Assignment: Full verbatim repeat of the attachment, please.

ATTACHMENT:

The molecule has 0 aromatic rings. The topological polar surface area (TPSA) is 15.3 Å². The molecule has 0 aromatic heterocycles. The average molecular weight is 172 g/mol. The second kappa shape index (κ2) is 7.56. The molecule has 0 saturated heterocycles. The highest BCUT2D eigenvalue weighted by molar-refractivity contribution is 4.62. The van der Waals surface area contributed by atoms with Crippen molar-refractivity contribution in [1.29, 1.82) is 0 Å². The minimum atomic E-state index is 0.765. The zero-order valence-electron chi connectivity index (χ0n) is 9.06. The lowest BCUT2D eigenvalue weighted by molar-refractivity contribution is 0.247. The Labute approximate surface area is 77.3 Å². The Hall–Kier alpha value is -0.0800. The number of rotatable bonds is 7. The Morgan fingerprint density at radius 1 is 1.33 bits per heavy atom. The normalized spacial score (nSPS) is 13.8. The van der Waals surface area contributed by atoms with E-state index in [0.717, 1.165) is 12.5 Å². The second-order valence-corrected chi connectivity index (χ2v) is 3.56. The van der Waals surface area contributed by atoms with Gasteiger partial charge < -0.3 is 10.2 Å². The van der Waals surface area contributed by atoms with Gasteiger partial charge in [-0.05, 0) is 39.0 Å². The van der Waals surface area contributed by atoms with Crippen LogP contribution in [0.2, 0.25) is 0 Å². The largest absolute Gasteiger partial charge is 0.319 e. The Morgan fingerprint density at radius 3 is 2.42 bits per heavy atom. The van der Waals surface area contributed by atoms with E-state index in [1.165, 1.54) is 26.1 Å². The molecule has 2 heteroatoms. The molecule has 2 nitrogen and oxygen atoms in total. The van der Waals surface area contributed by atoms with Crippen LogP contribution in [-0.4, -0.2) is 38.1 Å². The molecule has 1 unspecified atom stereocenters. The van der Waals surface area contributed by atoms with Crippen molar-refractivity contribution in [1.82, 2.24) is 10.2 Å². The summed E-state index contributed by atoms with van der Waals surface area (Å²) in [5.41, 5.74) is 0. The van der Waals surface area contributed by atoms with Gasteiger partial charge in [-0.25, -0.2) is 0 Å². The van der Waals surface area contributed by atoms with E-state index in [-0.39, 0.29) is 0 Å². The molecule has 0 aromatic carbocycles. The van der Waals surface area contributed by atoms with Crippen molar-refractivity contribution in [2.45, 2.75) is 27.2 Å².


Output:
The molecule has 0 aromatic rings. The topological polar surface area (TPSA) is 15.3 Å². The molecule has 0 aromatic heterocycles. The average molecular weight is 172 g/mol. The second kappa shape index (κ2) is 7.56. The molecule has 0 saturated heterocycles. The highest BCUT2D eigenvalue weighted by molar-refractivity contribution is 4.62. The van der Waals surface area contributed by atoms with Crippen molar-refractivity contribution in [1.29, 1.82) is 0 Å². The minimum atomic E-state index is 0.765. The zero-order valence-electron chi connectivity index (χ0n) is 9.06. The lowest BCUT2D eigenvalue weighted by molar-refractivity contribution is 0.247. The Labute approximate surface area is 77.3 Å². The Hall–Kier alpha value is -0.0800. The number of rotatable bonds is 7. The Morgan fingerprint density at radius 1 is 1.33 bits per heavy atom. The normalized spacial score (nSPS) is 13.8. The van der Waals surface area contributed by atoms with E-state index in [0.717, 1.165) is 12.5 Å². The second-order valence-corrected chi connectivity index (χ2v) is 3.56. The van der Waals surface area contributed by atoms with Gasteiger partial charge < -0.3 is 10.2 Å². The van der Waals surface area contributed by atoms with Gasteiger partial charge in [-0.05, 0) is 39.0 Å². The van der Waals surface area contributed by atoms with Crippen LogP contribution in [0.2, 0.25) is 0 Å². The largest absolute Gasteiger partial charge is 0.319 e. The Morgan fingerprint density at radius 3 is 2.42 bits per heavy atom. The van der Waals surface area contributed by atoms with E-state index in [1.165, 1.54) is 26.1 Å². The molecule has 2 heteroatoms. The molecule has 2 nitrogen and oxygen atoms in total. The van der Waals surface area contributed by atoms with Crippen LogP contribution in [-0.4, -0.2) is 38.1 Å². The molecule has 1 unspecified atom stereocenters. The van der Waals surface area contributed by atoms with Crippen molar-refractivity contribution in [1.82, 2.24) is 10.2 Å². The summed E-state index contributed by atoms with van der Waals surface area (Å²) in [5.41, 5.74) is 0. The van der Waals surface area contributed by atoms with Gasteiger partial charge in [-0.25, -0.2) is 0 Å². The van der Waals surface area contributed by atoms with E-state index in [-0.39, 0.29) is 0 Å². The molecule has 0 aromatic carbocycles. The van der Waals surface area contributed by atoms with Crippen molar-refractivity contribution in [2.45, 2.75) is 27.2 Å².